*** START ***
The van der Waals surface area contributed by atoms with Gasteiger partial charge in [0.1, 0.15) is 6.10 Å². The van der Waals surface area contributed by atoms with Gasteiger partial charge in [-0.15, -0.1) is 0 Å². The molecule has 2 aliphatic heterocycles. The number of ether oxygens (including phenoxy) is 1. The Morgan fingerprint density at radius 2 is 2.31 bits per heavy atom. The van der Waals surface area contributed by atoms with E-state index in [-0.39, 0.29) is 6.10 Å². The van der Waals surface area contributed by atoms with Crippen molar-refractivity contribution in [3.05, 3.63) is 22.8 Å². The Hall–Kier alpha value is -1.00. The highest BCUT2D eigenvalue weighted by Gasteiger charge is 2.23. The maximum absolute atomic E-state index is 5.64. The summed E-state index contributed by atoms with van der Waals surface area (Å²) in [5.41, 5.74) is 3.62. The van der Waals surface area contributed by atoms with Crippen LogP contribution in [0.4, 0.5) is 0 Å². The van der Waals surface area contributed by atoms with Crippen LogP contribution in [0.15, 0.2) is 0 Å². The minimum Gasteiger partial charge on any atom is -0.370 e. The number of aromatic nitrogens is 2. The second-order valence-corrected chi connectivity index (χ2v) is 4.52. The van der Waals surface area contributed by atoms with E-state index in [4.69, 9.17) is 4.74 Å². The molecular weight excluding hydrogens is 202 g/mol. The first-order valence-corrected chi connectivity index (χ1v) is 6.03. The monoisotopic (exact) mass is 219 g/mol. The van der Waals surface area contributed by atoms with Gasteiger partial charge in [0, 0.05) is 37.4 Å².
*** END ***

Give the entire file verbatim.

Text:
The van der Waals surface area contributed by atoms with Gasteiger partial charge in [0.1, 0.15) is 6.10 Å². The van der Waals surface area contributed by atoms with Gasteiger partial charge in [-0.15, -0.1) is 0 Å². The molecule has 2 aliphatic heterocycles. The number of ether oxygens (including phenoxy) is 1. The Morgan fingerprint density at radius 2 is 2.31 bits per heavy atom. The van der Waals surface area contributed by atoms with E-state index in [-0.39, 0.29) is 6.10 Å². The van der Waals surface area contributed by atoms with Crippen molar-refractivity contribution in [3.05, 3.63) is 22.8 Å². The Hall–Kier alpha value is -1.00. The highest BCUT2D eigenvalue weighted by Gasteiger charge is 2.23. The maximum absolute atomic E-state index is 5.64. The summed E-state index contributed by atoms with van der Waals surface area (Å²) in [5.41, 5.74) is 3.62. The van der Waals surface area contributed by atoms with Crippen LogP contribution in [0.4, 0.5) is 0 Å². The van der Waals surface area contributed by atoms with Crippen LogP contribution in [0.15, 0.2) is 0 Å². The minimum Gasteiger partial charge on any atom is -0.370 e. The number of aromatic nitrogens is 2. The second-order valence-corrected chi connectivity index (χ2v) is 4.52. The van der Waals surface area contributed by atoms with E-state index in [4.69, 9.17) is 4.74 Å². The molecular weight excluding hydrogens is 202 g/mol. The first-order valence-corrected chi connectivity index (χ1v) is 6.03. The monoisotopic (exact) mass is 219 g/mol. The van der Waals surface area contributed by atoms with Gasteiger partial charge in [0, 0.05) is 37.4 Å².